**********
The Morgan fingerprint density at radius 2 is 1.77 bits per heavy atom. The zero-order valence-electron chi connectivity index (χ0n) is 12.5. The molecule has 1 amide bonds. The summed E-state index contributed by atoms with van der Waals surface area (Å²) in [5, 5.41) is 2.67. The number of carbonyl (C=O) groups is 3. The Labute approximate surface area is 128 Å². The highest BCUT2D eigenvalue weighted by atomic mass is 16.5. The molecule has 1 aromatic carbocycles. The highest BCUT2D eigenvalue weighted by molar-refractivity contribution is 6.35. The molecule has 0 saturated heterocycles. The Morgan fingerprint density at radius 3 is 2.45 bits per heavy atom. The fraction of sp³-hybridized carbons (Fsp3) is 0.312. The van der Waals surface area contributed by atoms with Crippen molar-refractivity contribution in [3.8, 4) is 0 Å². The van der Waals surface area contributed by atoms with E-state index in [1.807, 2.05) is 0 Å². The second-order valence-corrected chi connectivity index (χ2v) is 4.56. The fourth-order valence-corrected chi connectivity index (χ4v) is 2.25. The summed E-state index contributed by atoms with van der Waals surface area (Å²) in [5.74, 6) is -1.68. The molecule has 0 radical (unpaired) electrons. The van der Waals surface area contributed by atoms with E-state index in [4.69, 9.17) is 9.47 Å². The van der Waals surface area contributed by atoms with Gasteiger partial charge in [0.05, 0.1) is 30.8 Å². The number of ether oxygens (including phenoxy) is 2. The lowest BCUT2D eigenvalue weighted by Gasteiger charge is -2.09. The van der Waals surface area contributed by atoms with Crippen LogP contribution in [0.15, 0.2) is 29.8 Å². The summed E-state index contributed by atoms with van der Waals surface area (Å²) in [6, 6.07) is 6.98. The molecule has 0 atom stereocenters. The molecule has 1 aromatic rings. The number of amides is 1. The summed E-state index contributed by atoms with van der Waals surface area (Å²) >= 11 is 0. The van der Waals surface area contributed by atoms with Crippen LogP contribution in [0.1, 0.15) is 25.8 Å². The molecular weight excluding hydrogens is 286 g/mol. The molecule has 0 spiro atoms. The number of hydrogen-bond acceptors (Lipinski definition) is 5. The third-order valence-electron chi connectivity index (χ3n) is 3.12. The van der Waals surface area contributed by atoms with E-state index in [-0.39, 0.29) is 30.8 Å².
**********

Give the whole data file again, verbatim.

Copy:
The Morgan fingerprint density at radius 2 is 1.77 bits per heavy atom. The zero-order valence-electron chi connectivity index (χ0n) is 12.5. The molecule has 1 amide bonds. The summed E-state index contributed by atoms with van der Waals surface area (Å²) in [5, 5.41) is 2.67. The number of carbonyl (C=O) groups is 3. The Labute approximate surface area is 128 Å². The highest BCUT2D eigenvalue weighted by atomic mass is 16.5. The molecule has 1 aromatic carbocycles. The highest BCUT2D eigenvalue weighted by molar-refractivity contribution is 6.35. The molecule has 0 saturated heterocycles. The Morgan fingerprint density at radius 3 is 2.45 bits per heavy atom. The fraction of sp³-hybridized carbons (Fsp3) is 0.312. The van der Waals surface area contributed by atoms with Crippen molar-refractivity contribution in [3.8, 4) is 0 Å². The van der Waals surface area contributed by atoms with E-state index in [1.807, 2.05) is 0 Å². The second-order valence-corrected chi connectivity index (χ2v) is 4.56. The fourth-order valence-corrected chi connectivity index (χ4v) is 2.25. The summed E-state index contributed by atoms with van der Waals surface area (Å²) in [5.74, 6) is -1.68. The molecule has 0 radical (unpaired) electrons. The van der Waals surface area contributed by atoms with E-state index in [4.69, 9.17) is 9.47 Å². The van der Waals surface area contributed by atoms with Gasteiger partial charge in [0.05, 0.1) is 30.8 Å². The number of ether oxygens (including phenoxy) is 2. The lowest BCUT2D eigenvalue weighted by Gasteiger charge is -2.09. The van der Waals surface area contributed by atoms with Crippen LogP contribution in [0.15, 0.2) is 29.8 Å². The summed E-state index contributed by atoms with van der Waals surface area (Å²) in [6, 6.07) is 6.98. The molecule has 0 atom stereocenters. The molecule has 1 aromatic rings. The number of amides is 1. The summed E-state index contributed by atoms with van der Waals surface area (Å²) >= 11 is 0. The van der Waals surface area contributed by atoms with Crippen LogP contribution in [0.1, 0.15) is 25.8 Å². The molecular weight excluding hydrogens is 286 g/mol. The molecule has 0 spiro atoms. The number of hydrogen-bond acceptors (Lipinski definition) is 5. The third-order valence-electron chi connectivity index (χ3n) is 3.12. The van der Waals surface area contributed by atoms with E-state index in [-0.39, 0.29) is 30.8 Å².